Saturday, February 17, 2018
Health

Mayo Clinic Q&A: thyroid cancer treatment; kidney stones

THYROID CANCER DOESN'T ALWAYS LEAD TO SURGERY

How is thyroid cancer treated? Does it always require taking out the thyroid? When is iodine treatment used, and how does that work?

Treatment for thyroid cancer usually involves removing all or part of the thyroid gland. In cases where thyroid cancer is advanced or aggressive, radioactive iodine treatment may be recommended after surgery to destroy any cancer cells that couldn't be removed during surgery. For very small papillary thyroid cancers (less than 1 centimeter in diameter and completely confined to the thyroid on ultrasound examination), it may be reasonable to avoid surgery and monitor them periodically without treatment. This is termed "surveillance" and requires annual imaging of the thyroid with high-quality ultrasound. These small thyroid cancers are low risk for progression, especially in people over 60.

The thyroid is a butterfly-shaped gland in the midline of your neck, about halfway between your Adam's apple and your breastbone. Your thyroid gland produces two main hormones: thyroxine, or T4, and triiodothyronine, or T3.

Thyroid hormones impact many cells within your body. They maintain the rate at which your body uses fats and carbohydrates, help control your body temperature, affect the working of your nervous system and influence your heart rate. Your thyroid gland also produces calcitonin, a hormone that helps regulate the amount of calcium in your blood.

Thyroid cancer is not common in the United States. When it is found, though, most cases can be cured. Surgery to remove all or most of the thyroid, a procedure called a thyroidectomy, is often the first step in treatment.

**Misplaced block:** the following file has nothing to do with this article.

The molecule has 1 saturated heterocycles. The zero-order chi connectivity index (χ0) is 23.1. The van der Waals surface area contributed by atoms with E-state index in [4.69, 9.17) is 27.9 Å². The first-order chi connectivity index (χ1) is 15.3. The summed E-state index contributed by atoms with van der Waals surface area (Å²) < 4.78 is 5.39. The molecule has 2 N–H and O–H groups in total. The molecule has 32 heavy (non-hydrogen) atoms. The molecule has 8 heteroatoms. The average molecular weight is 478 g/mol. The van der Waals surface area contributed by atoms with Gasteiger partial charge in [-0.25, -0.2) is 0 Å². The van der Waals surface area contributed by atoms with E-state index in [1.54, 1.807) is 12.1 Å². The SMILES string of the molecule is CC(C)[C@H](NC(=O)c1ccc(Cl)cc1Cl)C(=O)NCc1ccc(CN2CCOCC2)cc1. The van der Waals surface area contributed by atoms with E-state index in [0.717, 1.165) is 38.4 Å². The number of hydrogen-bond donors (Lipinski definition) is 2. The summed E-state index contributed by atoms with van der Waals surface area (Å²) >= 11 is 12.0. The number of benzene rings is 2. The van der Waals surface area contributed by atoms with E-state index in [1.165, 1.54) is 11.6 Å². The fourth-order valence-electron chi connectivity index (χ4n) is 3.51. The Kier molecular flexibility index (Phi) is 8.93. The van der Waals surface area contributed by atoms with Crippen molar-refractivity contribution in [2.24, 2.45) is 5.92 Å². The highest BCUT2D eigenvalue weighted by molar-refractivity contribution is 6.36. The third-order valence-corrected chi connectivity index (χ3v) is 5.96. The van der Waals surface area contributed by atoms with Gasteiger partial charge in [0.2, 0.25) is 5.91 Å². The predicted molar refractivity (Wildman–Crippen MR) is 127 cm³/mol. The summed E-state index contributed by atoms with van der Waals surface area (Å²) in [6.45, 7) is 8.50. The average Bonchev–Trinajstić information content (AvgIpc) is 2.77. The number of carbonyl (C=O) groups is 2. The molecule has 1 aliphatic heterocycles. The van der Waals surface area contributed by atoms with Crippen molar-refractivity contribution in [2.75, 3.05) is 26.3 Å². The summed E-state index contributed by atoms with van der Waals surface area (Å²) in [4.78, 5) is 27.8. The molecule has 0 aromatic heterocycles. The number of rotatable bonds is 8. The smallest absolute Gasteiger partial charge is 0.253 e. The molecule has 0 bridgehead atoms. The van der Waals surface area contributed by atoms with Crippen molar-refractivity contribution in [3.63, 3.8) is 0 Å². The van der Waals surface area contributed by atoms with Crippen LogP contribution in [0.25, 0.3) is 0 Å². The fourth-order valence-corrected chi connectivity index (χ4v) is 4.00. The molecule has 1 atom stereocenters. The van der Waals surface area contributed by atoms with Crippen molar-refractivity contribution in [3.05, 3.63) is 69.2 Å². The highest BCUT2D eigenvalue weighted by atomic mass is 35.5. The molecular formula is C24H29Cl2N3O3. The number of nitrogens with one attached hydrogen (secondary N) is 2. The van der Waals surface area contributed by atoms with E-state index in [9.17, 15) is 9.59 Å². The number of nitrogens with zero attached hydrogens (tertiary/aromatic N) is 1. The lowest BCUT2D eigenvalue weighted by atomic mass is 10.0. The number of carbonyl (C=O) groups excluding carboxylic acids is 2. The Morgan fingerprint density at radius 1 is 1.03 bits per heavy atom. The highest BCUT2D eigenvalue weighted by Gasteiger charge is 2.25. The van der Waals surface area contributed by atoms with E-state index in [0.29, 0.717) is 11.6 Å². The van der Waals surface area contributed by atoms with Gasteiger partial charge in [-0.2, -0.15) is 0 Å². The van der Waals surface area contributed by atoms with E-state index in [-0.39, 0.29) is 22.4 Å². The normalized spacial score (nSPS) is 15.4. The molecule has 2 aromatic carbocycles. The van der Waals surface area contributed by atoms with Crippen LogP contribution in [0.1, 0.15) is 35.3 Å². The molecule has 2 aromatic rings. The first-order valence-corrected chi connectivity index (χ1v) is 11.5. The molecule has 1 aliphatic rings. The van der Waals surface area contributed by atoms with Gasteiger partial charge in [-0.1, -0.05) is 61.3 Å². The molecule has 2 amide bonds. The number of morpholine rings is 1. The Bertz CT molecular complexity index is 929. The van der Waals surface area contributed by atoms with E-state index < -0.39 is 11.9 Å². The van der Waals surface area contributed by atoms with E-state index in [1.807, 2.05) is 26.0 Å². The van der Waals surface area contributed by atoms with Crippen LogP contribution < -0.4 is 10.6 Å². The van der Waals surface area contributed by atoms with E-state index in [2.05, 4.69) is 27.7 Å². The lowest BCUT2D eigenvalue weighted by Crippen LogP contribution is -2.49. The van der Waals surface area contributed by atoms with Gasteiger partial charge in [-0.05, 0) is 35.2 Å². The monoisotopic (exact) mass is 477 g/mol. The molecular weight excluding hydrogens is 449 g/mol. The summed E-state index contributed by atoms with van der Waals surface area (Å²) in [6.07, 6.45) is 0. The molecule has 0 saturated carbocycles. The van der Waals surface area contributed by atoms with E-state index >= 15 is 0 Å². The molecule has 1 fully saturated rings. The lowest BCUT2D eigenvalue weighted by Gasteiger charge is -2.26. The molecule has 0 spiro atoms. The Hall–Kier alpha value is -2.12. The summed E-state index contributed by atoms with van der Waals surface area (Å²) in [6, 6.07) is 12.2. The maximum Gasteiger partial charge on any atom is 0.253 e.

Thyroidectomy typically involves making an incision in the center of the neck to access the thyroid gland directly. In addition to removing the thyroid, the surgeon may remove lymph nodes near the thyroid gland if the cancer is known or suspected to be spreading outside the thyroid. Then, those lymph nodes will be checked for cancer cells. An ultrasound exam of the neck before surgery can help doctors determine if lymph node removal is necessary.

When thyroid cancer is found in its earliest stage, and the cancer is very small, it may only be necessary to remove one side, or lobe, of the thyroid, and leave the rest in place. In that situation, the thyroid still can function and produce hormones.

When the entire thyroid is removed, lifelong thyroid hormone therapy is required to replace the thyroid's natural hormones and regulate the body's metabolism. In addition to supplying the missing hormone the thyroid normally makes, this medication also suppresses the pituitary gland's production of thyroid-stimulating hormone, or TSH. That's useful, because there's a possibility that high TSH levels could foster the growth of any remaining cancer cells.

If thyroid cancer is found in its later stages, if it's a more aggressive form of cancer or if it is cancer that has come back after earlier treatment, then radioactive iodine therapy may be recommended after the thyroid has been removed.

Radioactive iodine comes in a capsule or liquid that's swallowed. The therapy works because thyroid cells naturally absorb iodine. So when the medicine is taken up by any remaining thyroid cells or thyroid cancer, the radioactivity destroys those cells. Because the thyroid is the primary site where iodine is absorbed by the body, there's a low risk of harming other cells with this treatment. Afterward, the radioactive iodine leaves the body through urine.

If thyroid cancer is not cured with a combination of surgery and radioactive iodine therapy, then chemotherapy, external radiation therapy or other treatment may be necessary. Fortunately, surgery cures most cases of thyroid cancer, and the long-term outlook after the procedure is usually excellent.

John Morris III, M.D., Endocrinology, Mayo Clinic, Rochester, Minn.

SIZING UP KIDNEY STONES